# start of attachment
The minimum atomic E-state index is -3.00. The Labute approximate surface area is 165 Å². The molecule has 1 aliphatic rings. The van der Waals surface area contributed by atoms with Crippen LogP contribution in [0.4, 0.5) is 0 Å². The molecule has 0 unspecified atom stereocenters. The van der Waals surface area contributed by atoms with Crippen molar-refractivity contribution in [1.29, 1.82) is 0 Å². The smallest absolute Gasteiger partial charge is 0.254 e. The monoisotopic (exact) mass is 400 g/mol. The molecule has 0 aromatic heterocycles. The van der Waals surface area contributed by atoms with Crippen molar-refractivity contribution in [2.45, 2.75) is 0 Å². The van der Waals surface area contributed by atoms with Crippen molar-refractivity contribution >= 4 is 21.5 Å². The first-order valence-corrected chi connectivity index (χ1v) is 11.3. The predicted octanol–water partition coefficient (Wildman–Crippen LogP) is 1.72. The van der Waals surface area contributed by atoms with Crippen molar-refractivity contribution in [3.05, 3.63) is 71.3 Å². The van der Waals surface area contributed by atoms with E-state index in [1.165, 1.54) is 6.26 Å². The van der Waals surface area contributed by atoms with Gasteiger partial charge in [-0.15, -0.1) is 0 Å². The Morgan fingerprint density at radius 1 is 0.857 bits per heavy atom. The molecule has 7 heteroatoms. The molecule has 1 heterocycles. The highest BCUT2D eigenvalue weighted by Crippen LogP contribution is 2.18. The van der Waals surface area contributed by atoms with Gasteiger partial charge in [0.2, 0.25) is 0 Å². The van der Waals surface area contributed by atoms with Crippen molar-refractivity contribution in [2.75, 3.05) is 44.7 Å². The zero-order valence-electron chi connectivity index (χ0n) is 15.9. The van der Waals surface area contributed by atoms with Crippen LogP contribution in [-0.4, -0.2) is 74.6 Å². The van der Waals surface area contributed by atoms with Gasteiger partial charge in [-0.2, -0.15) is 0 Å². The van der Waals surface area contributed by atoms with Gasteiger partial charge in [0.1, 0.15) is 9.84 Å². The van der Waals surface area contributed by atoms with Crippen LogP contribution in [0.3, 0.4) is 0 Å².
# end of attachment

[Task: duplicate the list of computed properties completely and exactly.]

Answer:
The minimum atomic E-state index is -3.00. The Labute approximate surface area is 165 Å². The molecule has 1 aliphatic rings. The van der Waals surface area contributed by atoms with Crippen LogP contribution in [0.4, 0.5) is 0 Å². The molecule has 0 unspecified atom stereocenters. The van der Waals surface area contributed by atoms with Crippen molar-refractivity contribution in [1.29, 1.82) is 0 Å². The smallest absolute Gasteiger partial charge is 0.254 e. The monoisotopic (exact) mass is 400 g/mol. The molecule has 0 aromatic heterocycles. The van der Waals surface area contributed by atoms with Crippen molar-refractivity contribution in [2.45, 2.75) is 0 Å². The van der Waals surface area contributed by atoms with Crippen molar-refractivity contribution >= 4 is 21.5 Å². The first-order valence-corrected chi connectivity index (χ1v) is 11.3. The predicted octanol–water partition coefficient (Wildman–Crippen LogP) is 1.72. The van der Waals surface area contributed by atoms with Crippen molar-refractivity contribution in [3.05, 3.63) is 71.3 Å². The van der Waals surface area contributed by atoms with E-state index in [1.165, 1.54) is 6.26 Å². The van der Waals surface area contributed by atoms with Gasteiger partial charge in [-0.15, -0.1) is 0 Å². The Morgan fingerprint density at radius 1 is 0.857 bits per heavy atom. The molecule has 7 heteroatoms. The molecule has 1 heterocycles. The highest BCUT2D eigenvalue weighted by Crippen LogP contribution is 2.18. The van der Waals surface area contributed by atoms with Gasteiger partial charge in [0.2, 0.25) is 0 Å². The van der Waals surface area contributed by atoms with Crippen molar-refractivity contribution in [2.75, 3.05) is 44.7 Å². The zero-order valence-electron chi connectivity index (χ0n) is 15.9. The van der Waals surface area contributed by atoms with Crippen LogP contribution in [-0.4, -0.2) is 74.6 Å². The van der Waals surface area contributed by atoms with Gasteiger partial charge in [-0.2, -0.15) is 0 Å². The van der Waals surface area contributed by atoms with Gasteiger partial charge in [0.1, 0.15) is 9.84 Å². The van der Waals surface area contributed by atoms with Crippen LogP contribution in [0.3, 0.4) is 0 Å².